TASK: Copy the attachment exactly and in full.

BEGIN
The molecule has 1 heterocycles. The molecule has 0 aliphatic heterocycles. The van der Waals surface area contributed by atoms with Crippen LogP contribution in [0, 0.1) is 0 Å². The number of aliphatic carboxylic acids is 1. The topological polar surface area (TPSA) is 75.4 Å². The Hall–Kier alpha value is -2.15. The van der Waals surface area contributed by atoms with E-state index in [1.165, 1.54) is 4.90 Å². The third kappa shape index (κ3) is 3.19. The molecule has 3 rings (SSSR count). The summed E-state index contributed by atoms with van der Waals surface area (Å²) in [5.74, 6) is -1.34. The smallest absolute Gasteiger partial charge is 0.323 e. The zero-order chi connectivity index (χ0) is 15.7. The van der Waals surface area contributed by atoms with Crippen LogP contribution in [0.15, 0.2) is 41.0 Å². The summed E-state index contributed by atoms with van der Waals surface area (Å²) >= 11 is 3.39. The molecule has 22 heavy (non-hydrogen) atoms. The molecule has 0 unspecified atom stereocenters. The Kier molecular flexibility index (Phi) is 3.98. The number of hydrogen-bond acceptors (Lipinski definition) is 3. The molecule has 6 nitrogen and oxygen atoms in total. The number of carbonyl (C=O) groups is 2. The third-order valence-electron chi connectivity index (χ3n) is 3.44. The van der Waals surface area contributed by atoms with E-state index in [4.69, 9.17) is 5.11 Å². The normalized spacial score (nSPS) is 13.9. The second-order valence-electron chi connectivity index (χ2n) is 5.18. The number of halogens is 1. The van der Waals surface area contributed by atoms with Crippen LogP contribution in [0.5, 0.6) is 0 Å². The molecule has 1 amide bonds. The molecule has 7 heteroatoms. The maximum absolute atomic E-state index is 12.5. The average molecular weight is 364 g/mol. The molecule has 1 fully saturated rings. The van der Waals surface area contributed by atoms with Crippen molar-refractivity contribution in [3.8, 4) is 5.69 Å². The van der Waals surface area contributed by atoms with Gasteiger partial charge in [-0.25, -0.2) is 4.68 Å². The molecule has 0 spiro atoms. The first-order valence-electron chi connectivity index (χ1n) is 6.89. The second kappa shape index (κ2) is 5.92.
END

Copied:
The molecule has 1 heterocycles. The molecule has 0 aliphatic heterocycles. The van der Waals surface area contributed by atoms with Crippen LogP contribution in [0, 0.1) is 0 Å². The number of aliphatic carboxylic acids is 1. The topological polar surface area (TPSA) is 75.4 Å². The Hall–Kier alpha value is -2.15. The van der Waals surface area contributed by atoms with E-state index in [1.165, 1.54) is 4.90 Å². The third kappa shape index (κ3) is 3.19. The molecule has 3 rings (SSSR count). The summed E-state index contributed by atoms with van der Waals surface area (Å²) in [5.74, 6) is -1.34. The smallest absolute Gasteiger partial charge is 0.323 e. The zero-order chi connectivity index (χ0) is 15.7. The van der Waals surface area contributed by atoms with Crippen LogP contribution in [0.15, 0.2) is 41.0 Å². The summed E-state index contributed by atoms with van der Waals surface area (Å²) >= 11 is 3.39. The molecule has 22 heavy (non-hydrogen) atoms. The molecule has 0 unspecified atom stereocenters. The Kier molecular flexibility index (Phi) is 3.98. The number of hydrogen-bond acceptors (Lipinski definition) is 3. The molecule has 6 nitrogen and oxygen atoms in total. The number of carbonyl (C=O) groups is 2. The third-order valence-electron chi connectivity index (χ3n) is 3.44. The van der Waals surface area contributed by atoms with E-state index in [4.69, 9.17) is 5.11 Å². The normalized spacial score (nSPS) is 13.9. The second-order valence-electron chi connectivity index (χ2n) is 5.18. The number of halogens is 1. The van der Waals surface area contributed by atoms with Crippen LogP contribution in [0.5, 0.6) is 0 Å². The molecule has 1 amide bonds. The molecule has 7 heteroatoms. The maximum absolute atomic E-state index is 12.5. The average molecular weight is 364 g/mol. The molecule has 1 fully saturated rings. The van der Waals surface area contributed by atoms with Crippen molar-refractivity contribution in [3.8, 4) is 5.69 Å². The van der Waals surface area contributed by atoms with Gasteiger partial charge in [-0.25, -0.2) is 4.68 Å². The molecule has 0 spiro atoms. The first-order valence-electron chi connectivity index (χ1n) is 6.89. The second kappa shape index (κ2) is 5.92.